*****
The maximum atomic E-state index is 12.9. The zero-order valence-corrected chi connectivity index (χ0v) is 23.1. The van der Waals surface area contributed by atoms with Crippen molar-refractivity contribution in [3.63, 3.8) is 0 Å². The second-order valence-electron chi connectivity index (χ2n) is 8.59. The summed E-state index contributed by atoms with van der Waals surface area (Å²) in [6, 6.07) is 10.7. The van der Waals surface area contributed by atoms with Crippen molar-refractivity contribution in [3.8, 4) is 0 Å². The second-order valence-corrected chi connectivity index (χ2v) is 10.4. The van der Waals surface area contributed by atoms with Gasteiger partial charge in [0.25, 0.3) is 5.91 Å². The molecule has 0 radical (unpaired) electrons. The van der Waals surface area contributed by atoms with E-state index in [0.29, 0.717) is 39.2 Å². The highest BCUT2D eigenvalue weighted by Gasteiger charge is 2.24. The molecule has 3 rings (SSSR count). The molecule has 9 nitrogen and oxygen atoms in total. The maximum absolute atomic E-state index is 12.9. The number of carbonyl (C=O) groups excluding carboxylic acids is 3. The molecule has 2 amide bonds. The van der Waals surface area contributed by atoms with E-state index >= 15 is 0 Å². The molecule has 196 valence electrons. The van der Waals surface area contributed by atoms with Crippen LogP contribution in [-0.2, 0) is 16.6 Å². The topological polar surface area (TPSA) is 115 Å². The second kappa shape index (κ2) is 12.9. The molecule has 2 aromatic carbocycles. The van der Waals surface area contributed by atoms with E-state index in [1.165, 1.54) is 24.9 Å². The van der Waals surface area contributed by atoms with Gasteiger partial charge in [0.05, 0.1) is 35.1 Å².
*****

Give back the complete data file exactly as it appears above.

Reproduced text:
The maximum atomic E-state index is 12.9. The zero-order valence-corrected chi connectivity index (χ0v) is 23.1. The van der Waals surface area contributed by atoms with Crippen molar-refractivity contribution in [3.63, 3.8) is 0 Å². The second-order valence-electron chi connectivity index (χ2n) is 8.59. The summed E-state index contributed by atoms with van der Waals surface area (Å²) in [6, 6.07) is 10.7. The van der Waals surface area contributed by atoms with Crippen molar-refractivity contribution in [3.8, 4) is 0 Å². The second-order valence-corrected chi connectivity index (χ2v) is 10.4. The van der Waals surface area contributed by atoms with Gasteiger partial charge in [0.25, 0.3) is 5.91 Å². The molecule has 0 radical (unpaired) electrons. The van der Waals surface area contributed by atoms with E-state index in [0.29, 0.717) is 39.2 Å². The highest BCUT2D eigenvalue weighted by Gasteiger charge is 2.24. The molecule has 3 rings (SSSR count). The molecule has 9 nitrogen and oxygen atoms in total. The maximum absolute atomic E-state index is 12.9. The number of carbonyl (C=O) groups excluding carboxylic acids is 3. The molecule has 2 amide bonds. The van der Waals surface area contributed by atoms with E-state index >= 15 is 0 Å². The molecule has 196 valence electrons. The van der Waals surface area contributed by atoms with Crippen LogP contribution in [-0.2, 0) is 16.6 Å². The topological polar surface area (TPSA) is 115 Å². The second kappa shape index (κ2) is 12.9. The molecule has 2 aromatic carbocycles. The van der Waals surface area contributed by atoms with E-state index in [1.165, 1.54) is 24.9 Å². The van der Waals surface area contributed by atoms with Gasteiger partial charge in [0.05, 0.1) is 35.1 Å².